Reticular Chemistry: Occurrence and Taxonomy of Nets and Grammar for the Design of Frameworks
journal contributionposted on 2005-03-15, 00:00 authored by Nathan W. Ockwig, Olaf Delgado-Friedrichs, Michael O'Keeffe, Omar M. Yaghi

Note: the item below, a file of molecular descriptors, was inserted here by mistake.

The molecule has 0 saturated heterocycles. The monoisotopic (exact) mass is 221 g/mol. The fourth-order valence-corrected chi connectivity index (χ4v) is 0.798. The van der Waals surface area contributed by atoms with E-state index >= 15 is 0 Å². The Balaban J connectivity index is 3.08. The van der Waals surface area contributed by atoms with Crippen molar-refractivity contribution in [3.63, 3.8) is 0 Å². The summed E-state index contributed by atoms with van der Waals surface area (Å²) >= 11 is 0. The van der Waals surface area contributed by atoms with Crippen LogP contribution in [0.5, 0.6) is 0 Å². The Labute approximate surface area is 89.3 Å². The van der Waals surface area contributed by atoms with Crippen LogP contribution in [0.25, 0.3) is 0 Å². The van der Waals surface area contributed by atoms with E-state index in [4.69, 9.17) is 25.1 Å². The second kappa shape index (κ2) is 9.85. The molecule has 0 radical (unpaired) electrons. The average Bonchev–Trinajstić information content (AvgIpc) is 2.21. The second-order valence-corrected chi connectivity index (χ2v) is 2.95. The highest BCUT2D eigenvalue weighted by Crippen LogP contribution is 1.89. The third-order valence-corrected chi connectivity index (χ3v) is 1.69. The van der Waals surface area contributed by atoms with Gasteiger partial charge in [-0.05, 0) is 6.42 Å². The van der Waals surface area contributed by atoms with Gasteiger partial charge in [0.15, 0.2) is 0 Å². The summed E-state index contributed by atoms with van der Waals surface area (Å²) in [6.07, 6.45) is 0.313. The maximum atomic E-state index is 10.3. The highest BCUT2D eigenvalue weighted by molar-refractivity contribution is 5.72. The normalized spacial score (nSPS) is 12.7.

The structures of all 1127 three-periodic extended metal−organic frameworks (MOFs) reported in the Cambridge Structure Database have been analyzed, and their underlying topology has been determined. It is remarkable that among the almost infinite number of net topologies that are available for MOFs to adopt, only a handful of nets are actually observed. The discovery of this inversion between expected and observed nets led us to deduce a system of classification “taxonomy” for interpreting and rationalizing known MOF structures, as well as those that will be made in future. The origin of this inversion is attributed to the different modes with which MOF synthesis has been approached. Specifically, three levels of complexity are defined that embody rules “grammar” for the design of MOFs and other extended structures. This system accounts for the present proliferation of MOF structures of high symmetry nets, but more importantly, it provides the basis for designing a building block that “codes” for a specific structure and, indeed, only that structure.